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ozip 12/5/2012 | 2:58:09 PM
re: DPI Market Set for Mobile Ramp Not sure anyone noticed but most of the boxes used to terminate mobile data already do the generalized equivalent of DPI (eg Starent).

DPI is to general a term however that changes little regarding this market, is it better to invest is speed or control. At this stage, consumers have been well trained to evaluate operator service offering based upon the speed offered. Its very unlikely that will change. As we saw recently with a large cable operator, claiming that they were messing around with packets to improve customer experience didnt wash.

Turns out that the individual boxes that we call DPI are deployed more to do man-in-the-middle modifications to specific protocols. As we also recently saw, these types of bandwidth management techniques can go badly wrong. They are both complex and likely to fail as the protocols they are dissecting change.

Before the DPI business gets much bigger, the valuable features of DPI will have been identified and put back into the router/switches that directly manage the data forwarding path. The only hope for DPI is in security, but there are lots of firewalls already (remember firewalls, functionally pretty similar)

OldPOTS 12/5/2012 | 2:58:04 PM
re: DPI Market Set for Mobile Ramp ozip,

Please see delphi's #9 post on QoS and DPI first.

At the edge, were most of those cheaper Ethernet switches are used, one must do DPI (more than a couple of bits) to categorize the traffic to do QoS within a congested networks. As mentioned categorization with DPI has trouble keeping up with protocol changes. Subs pay cost for general DPI QoS service in congested network.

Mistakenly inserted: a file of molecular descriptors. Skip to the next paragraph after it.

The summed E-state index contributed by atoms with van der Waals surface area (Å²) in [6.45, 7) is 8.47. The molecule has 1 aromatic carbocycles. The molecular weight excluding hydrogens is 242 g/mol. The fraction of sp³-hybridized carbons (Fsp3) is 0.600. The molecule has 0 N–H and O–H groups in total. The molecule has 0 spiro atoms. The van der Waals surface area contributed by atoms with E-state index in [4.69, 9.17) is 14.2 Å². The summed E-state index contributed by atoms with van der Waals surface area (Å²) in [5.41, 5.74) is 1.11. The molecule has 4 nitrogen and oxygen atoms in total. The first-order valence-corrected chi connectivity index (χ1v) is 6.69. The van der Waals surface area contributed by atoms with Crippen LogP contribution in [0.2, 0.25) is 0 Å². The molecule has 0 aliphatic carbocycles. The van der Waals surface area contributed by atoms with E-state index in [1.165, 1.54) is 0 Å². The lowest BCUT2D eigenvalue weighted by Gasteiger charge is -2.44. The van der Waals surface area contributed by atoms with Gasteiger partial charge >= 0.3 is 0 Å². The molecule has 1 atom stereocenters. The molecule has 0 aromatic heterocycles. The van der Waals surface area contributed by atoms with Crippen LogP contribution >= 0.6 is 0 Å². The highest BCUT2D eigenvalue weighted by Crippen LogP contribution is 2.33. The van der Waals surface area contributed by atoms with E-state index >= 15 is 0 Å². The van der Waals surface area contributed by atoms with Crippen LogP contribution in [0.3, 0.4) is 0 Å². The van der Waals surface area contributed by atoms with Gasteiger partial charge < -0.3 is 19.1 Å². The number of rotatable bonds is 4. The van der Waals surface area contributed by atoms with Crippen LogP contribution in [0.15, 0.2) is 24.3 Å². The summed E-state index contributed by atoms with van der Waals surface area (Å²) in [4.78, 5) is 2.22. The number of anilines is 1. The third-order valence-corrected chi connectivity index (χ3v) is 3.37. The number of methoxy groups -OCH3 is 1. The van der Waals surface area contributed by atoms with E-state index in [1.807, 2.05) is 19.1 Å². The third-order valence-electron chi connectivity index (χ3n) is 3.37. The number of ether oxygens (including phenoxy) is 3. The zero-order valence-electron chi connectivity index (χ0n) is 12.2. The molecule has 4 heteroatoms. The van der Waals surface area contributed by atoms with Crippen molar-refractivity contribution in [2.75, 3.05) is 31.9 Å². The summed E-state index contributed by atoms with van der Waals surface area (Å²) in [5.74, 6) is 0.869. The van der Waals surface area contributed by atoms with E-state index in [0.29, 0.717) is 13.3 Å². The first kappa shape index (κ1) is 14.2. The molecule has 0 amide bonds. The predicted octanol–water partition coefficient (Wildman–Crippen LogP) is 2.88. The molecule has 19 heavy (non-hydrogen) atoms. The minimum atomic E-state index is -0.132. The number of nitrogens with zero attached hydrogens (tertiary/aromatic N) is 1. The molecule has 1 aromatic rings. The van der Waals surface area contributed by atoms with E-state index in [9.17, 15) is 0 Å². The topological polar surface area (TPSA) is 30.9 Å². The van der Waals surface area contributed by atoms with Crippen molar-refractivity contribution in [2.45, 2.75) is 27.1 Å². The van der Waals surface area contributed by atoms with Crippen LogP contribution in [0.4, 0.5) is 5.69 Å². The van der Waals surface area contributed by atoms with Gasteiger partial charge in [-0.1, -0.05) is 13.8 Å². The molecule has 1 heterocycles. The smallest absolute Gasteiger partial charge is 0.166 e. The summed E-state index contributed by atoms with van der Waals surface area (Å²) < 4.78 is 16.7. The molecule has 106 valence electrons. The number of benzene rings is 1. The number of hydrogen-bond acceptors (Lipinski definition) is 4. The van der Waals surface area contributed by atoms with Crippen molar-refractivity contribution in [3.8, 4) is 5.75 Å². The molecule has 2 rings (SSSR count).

To efficiently solve restricted resources (network congestion) one must pre-allocate shared resources and costs to various users at congesting nodes. This has two drawbacks; dynamically managing the resource allocation across the entire shared network and the complexity/cost at the nodes, especially at the edge router/switch. I believe that both of those have mostly been overcome with dynamic allocation protocols (thru UNIs) and modern faster and cheaper node processors.

Network operators must make a choice of where and how they spend the money in the network (links and nodes); see 'PBT Cost Claims Questioned'. And initial ARPU is important to getting the business case started. But success means either faster links or smarter nodes closer to the subscriber to avoid subscriber congestion.

Several years ago several cisco employees recognized that IP costing models had problems of distributing resources (All links and All nodes in a network) so they and many other users and vendors worked for several years to create a standardized protocol that supported grandular QoS. Before IP CoS (less granular) for those with a long memory. Sounds like something similar will be coming back soon because of successful congestion. Has one solution really disappeared to the back room awaiting revival, now that the problem is becoming apparent?


(Hint: 'Fast Packets' preceded the protocol)
VBNs forever!
lostinlight 12/5/2012 | 2:58:03 PM
re: DPI Market Set for Mobile Ramp In the late 90s, there was a lot of activity on QoS and efficient traffic shaping. After a while, people just threw more bandwidth at the problem. Also, the internet didn't really grow at 10,000% per minute as they predicted. So it has been working for a while.
Remember stardust.com?

With limited bandwidth in wirless, we may have to resort to traffic policing.

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